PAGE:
Ten years ago, my husband and I created a big, huge goal for our future: to create a family-focused lifestyle. At the time, we were full-time professionals and making time for kids seemed an impossibility. Yet, we not only made time to have children, we began taking the small steps necessary to be home with our children on a full-time basis.

It didn’t happen overnight. When our sons were young, we both worked full-time, yet I negotiated a work-at-home arrangement with my employer. The first year, I worked at home two days a week and went into the office three. The second year, I worked at home three days a week and went into the office two. By year three, I was working almost exclusively at home, apart from a Tuesday morning staff meeting. Although grateful for the flexibility, I was still working a lot of hours, which meant I wasn’t always present during “mommy time.” We then took the next step and decided to dial back our lifestyle for a couple years, while also creating passive income so I could be home full time with the boys and fully engage in motherhood.

Today, my husband is a full-time dad while I’ve stepped back into the career world. He homeschools our kids; another step toward our goal. And this year, Scott will be working with me in launching a new business that will provide even more flexibility for our family.

Do you see what I mean? Each year, Scott and I make strides toward our goal of a family-centric life. Is the goal achieved and done with? Of course not! We continue to evolve each year with the next step in the journey. Along the way, we celebrate the progress we’ve made and have gratitude for how far we’ve come.

Often I see people looking for a magic bullet – the business model or financial investment that gives you instant wealth while you work from home for only a few hours per week. That’s not a big, audacious goal. It’s cognitive dissonance and will quickly leave you feeling deflated, depressed, and discouraged.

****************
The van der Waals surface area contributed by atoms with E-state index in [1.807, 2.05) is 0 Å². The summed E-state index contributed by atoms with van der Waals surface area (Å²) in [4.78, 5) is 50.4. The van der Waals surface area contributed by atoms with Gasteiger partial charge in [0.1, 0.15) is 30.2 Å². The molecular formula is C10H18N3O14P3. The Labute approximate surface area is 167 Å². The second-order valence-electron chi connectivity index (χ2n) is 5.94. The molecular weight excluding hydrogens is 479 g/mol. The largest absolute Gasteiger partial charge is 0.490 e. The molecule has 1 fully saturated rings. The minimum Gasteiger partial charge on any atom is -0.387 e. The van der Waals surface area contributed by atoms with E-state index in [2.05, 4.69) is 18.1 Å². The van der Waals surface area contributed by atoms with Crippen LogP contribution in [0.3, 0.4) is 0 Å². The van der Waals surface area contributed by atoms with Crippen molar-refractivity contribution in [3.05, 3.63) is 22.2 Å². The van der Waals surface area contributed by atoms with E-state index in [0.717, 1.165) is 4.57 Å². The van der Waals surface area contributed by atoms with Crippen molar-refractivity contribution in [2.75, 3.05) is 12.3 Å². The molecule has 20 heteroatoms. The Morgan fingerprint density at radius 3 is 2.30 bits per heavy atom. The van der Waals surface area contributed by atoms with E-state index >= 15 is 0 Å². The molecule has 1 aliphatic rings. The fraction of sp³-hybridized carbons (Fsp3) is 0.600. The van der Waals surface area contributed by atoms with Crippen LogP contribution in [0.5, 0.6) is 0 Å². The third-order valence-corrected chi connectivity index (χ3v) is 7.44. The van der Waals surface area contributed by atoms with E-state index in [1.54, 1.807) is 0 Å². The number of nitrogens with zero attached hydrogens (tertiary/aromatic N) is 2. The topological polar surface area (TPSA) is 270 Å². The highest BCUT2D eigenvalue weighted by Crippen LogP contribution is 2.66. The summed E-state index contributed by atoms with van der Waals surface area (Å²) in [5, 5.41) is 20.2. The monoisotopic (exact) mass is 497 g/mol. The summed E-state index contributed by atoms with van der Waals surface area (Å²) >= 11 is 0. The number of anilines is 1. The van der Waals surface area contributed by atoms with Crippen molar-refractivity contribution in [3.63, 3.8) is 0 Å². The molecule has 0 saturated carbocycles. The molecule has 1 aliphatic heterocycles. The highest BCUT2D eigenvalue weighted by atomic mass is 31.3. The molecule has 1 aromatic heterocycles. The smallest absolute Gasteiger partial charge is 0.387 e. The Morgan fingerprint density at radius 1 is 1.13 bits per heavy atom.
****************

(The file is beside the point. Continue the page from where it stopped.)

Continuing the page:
Overnight success toward any goal is rarely, well, overnight.

THREE: COMMIT TO HABITS

In order to achieve your goals, willpower is certainly necessary, but you’ll quickly run out of willpower without embracing habits.

Once you’ve outlined steps to reach your goal, you’ll need to create habits for those steps and as Nike says “Just Do It!” Anyone with a mobile phone can easily put a daily or weekly reminder on the schedule so you don’t forget.

Let’s say you want to write a book. Rather than wait for the perfect Sunday afternoon to snuggle up on the back patio and create your manuscript under a blue sky, set the alarm clock every morning thirty minutes earlier and start writing. Or go to work earlier and leave earlier, stopping off at a coffee shop to write every afternoon. Don’t think about. Don’t analyze it. Just do it.

Maybe you’ve committed to strengthening your relationships this year. Don’t talk about it, or plan to do it, DO IT. Figure out the necessary steps and remember to start small, and make those small steps a habit. Put a reminder on your calendar to call your parents every Sunday night. Or put the kids to bed early on Thursdays and enjoy a movie night with your spouse. Start every day with a salad so you’ve checked your healthy veggie box for the day and won’t get blown off course when your staff meeting runs late and you’re eating M&Ms from the office snack machine.

OUTCOME

So what’s the point of all this? Well, FREEDOM quite frankly. And confidence. And living the life you want! After all, isn’t that what life is supposed to be about? Creating the world you want to live in, rather than living in the world someone else created for you?

Will it happen overnight? No. Yet, IT IS POSSIBLE to reach those seemingly impossible goals by following the three steps above. By aligning your goals with your needs, taking small steps, and creating habits even the most audacious goals can become reality.

I hope you’ll give these strategies a try and let me know how it goes!


I believe we all have a bit of trailblazer inside us, don’t you? It’s my passion to help others create change. I’ve always found that disrupting the status quo leads to an amazing life where anything is possible.